Gift of a Matryoshka Doll

Sometime in my older elementary years, when the world was fraught with air raid drills in school and the notion that we should all have air raid shelters, I thought about the countries that seemed unreachable, Russia in particular.  The Cold War implied that never the twain would meet between Russian children and me. 

 My curiosity was piqued and I decided to write to Khrushchev.  I do not recall the exact words of my letter but I asked for a gift from Russia.

 After wondering for a few days if my letter would be answered, I completely forgot about it. That is the nature of childhood…on to the next thing.

 Months later a wooden box from Russia arrived in the mail.  It was one of those moments of surprise and sheer, giddy excitement.  Unlike any package I had ever received, the wooden box itself captivated me, wrapped with wire and with authentic Cyrillic script and Russian postage.  I had no idea what I would find inside.

 The box held a beautiful Matryoshka doll.  Now a bit chipped and worn, I still have her, a sign that there was someone friendly, and a human being that cared in that country that felt so cold.  I wish I still had the box and letter too; I do not recall what happened to them.

 Until a few weeks ago, I have viewed the nesting dolls with thoughts of, “Oh, how sweet!” The largest doll is the mother figure…and as I take each doll apart I find the continually smaller one, ending with the tiniest baby.  Pretty…decorative… fun…connection…treasure…extraordinary gift…some of the words the doll brings to mind.  She is also a lesson that when we reach out to the unknown we often receive a startlingly beautiful response.  My view of the doll has corresponded to how Matryoshka dolls are seen.  They are the design of similar object within object or like an onion; the peeling of each layer reveals a next layer of the same essence.

 My new perspective has more energy and life; it is not so sweet and static…it is vibrant, alive, palpable and ever evolving.  It starts with the tiniest doll rather than the largest.

 That tiniest doll represents my beginnings, not so much in physical growth but in who I am as a person.  For a long time I stayed small and contained, even though I always sensed an urge to grow, to explore, to burst out of the sameness.  In that smallest doll are my roots, the underpinnings of family, faith, home, land, relatives, school, pets, and all of the foundational pieces that were provided to and for me.  All were given in love and best intentions, but limited. Questions had pat answers and dialogue about differences was not encouraged.  Perhaps that is what was at the root of my sending the letter to Russia…a longing to break out of the paradigms and assumptions I was hearing and explore for myself…to open the dialogue with someone not like me.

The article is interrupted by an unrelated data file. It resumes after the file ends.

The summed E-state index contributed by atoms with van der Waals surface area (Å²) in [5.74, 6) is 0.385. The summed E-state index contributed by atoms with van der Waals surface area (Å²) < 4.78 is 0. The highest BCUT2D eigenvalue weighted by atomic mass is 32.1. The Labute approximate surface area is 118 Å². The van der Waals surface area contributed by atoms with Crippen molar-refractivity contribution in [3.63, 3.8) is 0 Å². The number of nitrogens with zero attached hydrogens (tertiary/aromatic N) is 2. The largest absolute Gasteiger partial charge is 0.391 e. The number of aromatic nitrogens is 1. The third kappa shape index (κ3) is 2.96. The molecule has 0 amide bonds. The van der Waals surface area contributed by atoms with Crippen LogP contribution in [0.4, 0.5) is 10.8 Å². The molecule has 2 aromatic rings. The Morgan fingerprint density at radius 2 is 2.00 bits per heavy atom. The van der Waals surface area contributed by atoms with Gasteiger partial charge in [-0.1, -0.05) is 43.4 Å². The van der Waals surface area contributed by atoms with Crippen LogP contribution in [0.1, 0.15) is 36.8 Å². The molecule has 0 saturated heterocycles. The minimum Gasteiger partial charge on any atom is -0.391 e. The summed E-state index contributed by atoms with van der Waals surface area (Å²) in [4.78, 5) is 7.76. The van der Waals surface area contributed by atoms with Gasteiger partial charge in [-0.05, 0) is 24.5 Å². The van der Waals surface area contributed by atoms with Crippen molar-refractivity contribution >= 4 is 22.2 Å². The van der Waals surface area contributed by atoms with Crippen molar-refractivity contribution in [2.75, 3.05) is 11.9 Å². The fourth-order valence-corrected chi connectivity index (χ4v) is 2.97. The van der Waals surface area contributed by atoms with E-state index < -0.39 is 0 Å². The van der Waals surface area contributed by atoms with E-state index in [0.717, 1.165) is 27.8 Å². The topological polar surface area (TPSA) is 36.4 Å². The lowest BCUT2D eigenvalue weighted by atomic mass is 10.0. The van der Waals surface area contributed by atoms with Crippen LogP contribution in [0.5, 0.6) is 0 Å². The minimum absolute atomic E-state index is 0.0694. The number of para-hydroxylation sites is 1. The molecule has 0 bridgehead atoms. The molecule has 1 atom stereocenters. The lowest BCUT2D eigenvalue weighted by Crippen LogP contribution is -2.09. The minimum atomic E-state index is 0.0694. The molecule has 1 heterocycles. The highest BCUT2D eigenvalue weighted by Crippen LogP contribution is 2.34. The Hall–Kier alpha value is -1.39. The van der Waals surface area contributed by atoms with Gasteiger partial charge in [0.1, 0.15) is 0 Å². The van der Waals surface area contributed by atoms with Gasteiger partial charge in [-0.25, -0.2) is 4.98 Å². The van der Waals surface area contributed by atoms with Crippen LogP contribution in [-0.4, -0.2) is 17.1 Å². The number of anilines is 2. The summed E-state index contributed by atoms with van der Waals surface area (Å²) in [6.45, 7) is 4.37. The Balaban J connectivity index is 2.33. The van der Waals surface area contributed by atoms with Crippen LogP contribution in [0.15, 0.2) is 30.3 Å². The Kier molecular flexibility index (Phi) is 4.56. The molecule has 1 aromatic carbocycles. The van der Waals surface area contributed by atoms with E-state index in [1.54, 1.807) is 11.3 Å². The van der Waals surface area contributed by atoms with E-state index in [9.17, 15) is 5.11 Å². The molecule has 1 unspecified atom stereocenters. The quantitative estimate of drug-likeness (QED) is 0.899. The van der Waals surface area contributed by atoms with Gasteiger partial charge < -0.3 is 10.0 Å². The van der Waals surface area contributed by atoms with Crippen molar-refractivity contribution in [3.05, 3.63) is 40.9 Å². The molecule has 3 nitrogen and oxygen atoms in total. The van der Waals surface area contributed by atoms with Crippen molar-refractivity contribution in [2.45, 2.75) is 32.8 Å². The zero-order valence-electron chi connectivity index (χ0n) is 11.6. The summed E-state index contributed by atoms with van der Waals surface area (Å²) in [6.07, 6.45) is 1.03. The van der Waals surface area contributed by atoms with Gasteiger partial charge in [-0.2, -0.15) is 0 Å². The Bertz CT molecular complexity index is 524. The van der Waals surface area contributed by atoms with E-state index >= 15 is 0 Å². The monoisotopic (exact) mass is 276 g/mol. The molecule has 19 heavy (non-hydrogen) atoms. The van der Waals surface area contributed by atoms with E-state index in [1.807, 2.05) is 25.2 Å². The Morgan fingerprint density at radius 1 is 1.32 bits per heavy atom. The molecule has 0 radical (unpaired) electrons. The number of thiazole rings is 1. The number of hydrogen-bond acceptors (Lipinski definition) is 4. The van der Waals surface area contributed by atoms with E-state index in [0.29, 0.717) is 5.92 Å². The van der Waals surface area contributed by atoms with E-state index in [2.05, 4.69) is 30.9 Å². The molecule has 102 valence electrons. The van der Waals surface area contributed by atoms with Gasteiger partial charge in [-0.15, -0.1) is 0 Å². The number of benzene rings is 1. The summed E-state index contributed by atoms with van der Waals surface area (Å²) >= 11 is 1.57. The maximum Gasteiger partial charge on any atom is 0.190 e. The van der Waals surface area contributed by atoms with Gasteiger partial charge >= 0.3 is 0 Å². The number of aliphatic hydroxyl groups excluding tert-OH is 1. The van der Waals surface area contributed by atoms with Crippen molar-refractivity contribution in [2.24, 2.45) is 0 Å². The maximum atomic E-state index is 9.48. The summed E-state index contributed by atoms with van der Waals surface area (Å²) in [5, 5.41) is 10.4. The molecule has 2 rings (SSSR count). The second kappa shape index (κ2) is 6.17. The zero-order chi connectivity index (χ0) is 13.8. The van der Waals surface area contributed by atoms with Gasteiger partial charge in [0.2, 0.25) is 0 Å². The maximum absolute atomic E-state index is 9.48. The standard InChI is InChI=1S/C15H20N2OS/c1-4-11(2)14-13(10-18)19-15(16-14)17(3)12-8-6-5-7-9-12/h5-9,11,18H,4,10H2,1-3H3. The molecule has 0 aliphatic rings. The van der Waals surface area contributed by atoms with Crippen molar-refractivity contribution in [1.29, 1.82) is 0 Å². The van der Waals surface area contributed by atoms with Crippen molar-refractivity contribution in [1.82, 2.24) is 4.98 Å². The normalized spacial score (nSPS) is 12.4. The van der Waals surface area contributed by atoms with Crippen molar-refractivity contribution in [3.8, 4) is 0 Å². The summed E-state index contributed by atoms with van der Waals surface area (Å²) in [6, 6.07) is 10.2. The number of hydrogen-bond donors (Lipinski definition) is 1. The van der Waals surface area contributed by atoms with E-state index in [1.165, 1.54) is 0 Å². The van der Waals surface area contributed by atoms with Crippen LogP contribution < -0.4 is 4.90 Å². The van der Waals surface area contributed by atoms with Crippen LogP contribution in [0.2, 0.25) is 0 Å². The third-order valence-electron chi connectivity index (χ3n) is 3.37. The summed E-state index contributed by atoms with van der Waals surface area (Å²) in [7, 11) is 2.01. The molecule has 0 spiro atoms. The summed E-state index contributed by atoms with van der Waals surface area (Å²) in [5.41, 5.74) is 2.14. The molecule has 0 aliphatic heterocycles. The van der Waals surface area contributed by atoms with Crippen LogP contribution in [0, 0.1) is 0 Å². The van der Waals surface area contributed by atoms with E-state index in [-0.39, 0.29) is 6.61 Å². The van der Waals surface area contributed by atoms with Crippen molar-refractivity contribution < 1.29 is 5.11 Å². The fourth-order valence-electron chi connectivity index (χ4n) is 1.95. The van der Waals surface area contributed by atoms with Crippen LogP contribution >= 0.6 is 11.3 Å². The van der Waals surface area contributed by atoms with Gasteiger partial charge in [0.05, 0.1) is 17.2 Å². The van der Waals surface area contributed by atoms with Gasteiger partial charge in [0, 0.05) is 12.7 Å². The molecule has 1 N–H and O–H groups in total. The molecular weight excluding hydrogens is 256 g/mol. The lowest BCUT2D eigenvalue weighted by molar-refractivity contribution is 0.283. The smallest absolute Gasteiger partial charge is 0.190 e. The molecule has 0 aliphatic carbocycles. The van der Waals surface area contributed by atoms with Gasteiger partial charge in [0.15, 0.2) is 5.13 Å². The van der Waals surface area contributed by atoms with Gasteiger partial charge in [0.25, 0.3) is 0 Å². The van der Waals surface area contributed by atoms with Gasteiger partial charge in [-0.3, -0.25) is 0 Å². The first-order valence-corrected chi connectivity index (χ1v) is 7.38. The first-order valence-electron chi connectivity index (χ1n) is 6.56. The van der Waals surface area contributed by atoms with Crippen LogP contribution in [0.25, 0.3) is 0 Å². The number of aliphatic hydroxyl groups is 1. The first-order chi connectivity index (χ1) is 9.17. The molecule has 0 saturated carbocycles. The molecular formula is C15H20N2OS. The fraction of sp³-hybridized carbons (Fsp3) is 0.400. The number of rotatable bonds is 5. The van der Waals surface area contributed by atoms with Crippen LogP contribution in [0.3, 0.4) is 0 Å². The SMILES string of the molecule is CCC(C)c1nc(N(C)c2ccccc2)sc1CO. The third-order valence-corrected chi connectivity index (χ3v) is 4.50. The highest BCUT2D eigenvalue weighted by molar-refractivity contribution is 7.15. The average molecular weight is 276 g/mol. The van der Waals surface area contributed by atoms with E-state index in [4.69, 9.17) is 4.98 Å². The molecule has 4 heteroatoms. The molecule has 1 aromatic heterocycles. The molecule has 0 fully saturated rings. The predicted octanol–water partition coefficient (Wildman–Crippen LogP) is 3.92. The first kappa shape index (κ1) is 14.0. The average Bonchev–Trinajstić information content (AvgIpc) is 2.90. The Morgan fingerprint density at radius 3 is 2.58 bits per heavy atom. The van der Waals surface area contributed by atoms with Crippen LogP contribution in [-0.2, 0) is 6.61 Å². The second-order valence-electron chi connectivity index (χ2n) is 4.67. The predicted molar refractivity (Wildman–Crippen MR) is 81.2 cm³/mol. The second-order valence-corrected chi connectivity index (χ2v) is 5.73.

To make what could be a long blog short, I began to outgrow the littlest doll.  I had to break out of her and move into the next size and the next and the next and the next…often tentatively, quietly, and much of the time only breaking out of her inside my own head and heart.  I knew I was growing but I struggled with how to let that be known.  My roots are near and dear. They serve me in significant ways and I need them; at the same time I want to make room for the new.  At times, fear and uncertainty hamper me.

 What I know is that I have not yet grown into the final Matryoshka design that is uniquely mine but I am determined to keep listening to those who are not like me, who were not raised as I was, who do not necessarily have the same beliefs, who represent worlds and cultures and teachings that are as much their roots as mine are for me.  With each bursting out of one size and into a bigger Matryoshka doll I feel liberated and rich.  My colors are becoming clearer and more detailed, albeit still not complete.

 I struggle with what to hold on to and what to let go, as if at times I am shattering the very foundations I was given.  But in my core I know that is not true; I am building on the foundations…I am learning, changing, building up and out and growing my space to accommodate other views and allow them to challenge and change me for the better.  It is not throwing into the air all that I believe and that is important to me, letting it land where it may but rather, taking in and mulling and exploring and processing that which I encounter.  It is not about always adopting or adapting, though that does happen.  It is about respect and doing my best even in the “Are you kidding me?!” feelings to let judgment remain at a distance.  That is, perhaps, the hardest.

 There are days and weeks I feel I have decreased in size, back to some of my old paradigms. The childhood roots are strong and I hear those age-old words, “What would your mother and father say?” I shrink back into prejudices I never asked for…or lack of compassion…or opinions that stir me up and shut me down.

 Gratefully, and more often than not, I find that with each new incremental opening of heart, soul, mind and spirit, I learn.  I do not necessarily learn answers, nor do I feel I need them, but I learn that humanity…all that has come before me, all that is present, and all that will come to be…is astounding. Curiosity, listening, dialogue, and the invitation to others to share their stories add the tiniest dots or sweeping strokes of glorious color and design to who I am still becoming.  

 I am like a Matryoshka doll that will never be finished…the Designer is continually growing me to the next size and loves to introduce surprise…new shading or a whole new color and design detail…sometimes when I least expect it.  It is a magnificent process. 

 I will always love and be grateful for the treasured gift of my childhood.  I had no idea then what she would mean to me now.

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